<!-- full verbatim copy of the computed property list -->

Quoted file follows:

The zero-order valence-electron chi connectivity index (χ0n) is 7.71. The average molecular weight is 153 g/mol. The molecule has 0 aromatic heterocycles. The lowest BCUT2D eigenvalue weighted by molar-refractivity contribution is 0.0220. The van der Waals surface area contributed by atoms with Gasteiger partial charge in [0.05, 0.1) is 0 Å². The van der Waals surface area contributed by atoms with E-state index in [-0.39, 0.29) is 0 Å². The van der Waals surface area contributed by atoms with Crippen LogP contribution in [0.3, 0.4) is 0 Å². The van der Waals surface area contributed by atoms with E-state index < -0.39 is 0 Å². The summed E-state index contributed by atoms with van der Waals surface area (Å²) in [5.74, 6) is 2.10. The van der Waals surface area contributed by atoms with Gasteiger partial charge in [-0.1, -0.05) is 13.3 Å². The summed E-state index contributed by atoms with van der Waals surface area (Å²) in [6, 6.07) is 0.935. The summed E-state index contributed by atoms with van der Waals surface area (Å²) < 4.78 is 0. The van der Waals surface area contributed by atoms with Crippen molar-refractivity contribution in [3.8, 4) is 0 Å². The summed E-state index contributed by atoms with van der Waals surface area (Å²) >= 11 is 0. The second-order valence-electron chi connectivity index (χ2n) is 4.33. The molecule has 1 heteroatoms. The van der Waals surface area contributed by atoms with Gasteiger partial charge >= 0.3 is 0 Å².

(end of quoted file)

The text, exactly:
The zero-order valence-electron chi connectivity index (χ0n) is 7.71. The average molecular weight is 153 g/mol. The molecule has 0 aromatic heterocycles. The lowest BCUT2D eigenvalue weighted by molar-refractivity contribution is 0.0220. The van der Waals surface area contributed by atoms with Gasteiger partial charge in [0.05, 0.1) is 0 Å². The van der Waals surface area contributed by atoms with E-state index in [-0.39, 0.29) is 0 Å². The van der Waals surface area contributed by atoms with Crippen LogP contribution in [0.3, 0.4) is 0 Å². The van der Waals surface area contributed by atoms with E-state index < -0.39 is 0 Å². The summed E-state index contributed by atoms with van der Waals surface area (Å²) in [5.74, 6) is 2.10. The van der Waals surface area contributed by atoms with Gasteiger partial charge in [-0.1, -0.05) is 13.3 Å². The summed E-state index contributed by atoms with van der Waals surface area (Å²) in [6, 6.07) is 0.935. The summed E-state index contributed by atoms with van der Waals surface area (Å²) < 4.78 is 0. The van der Waals surface area contributed by atoms with Crippen molar-refractivity contribution in [3.8, 4) is 0 Å². The summed E-state index contributed by atoms with van der Waals surface area (Å²) >= 11 is 0. The second-order valence-electron chi connectivity index (χ2n) is 4.33. The molecule has 1 heteroatoms. The van der Waals surface area contributed by atoms with Gasteiger partial charge >= 0.3 is 0 Å².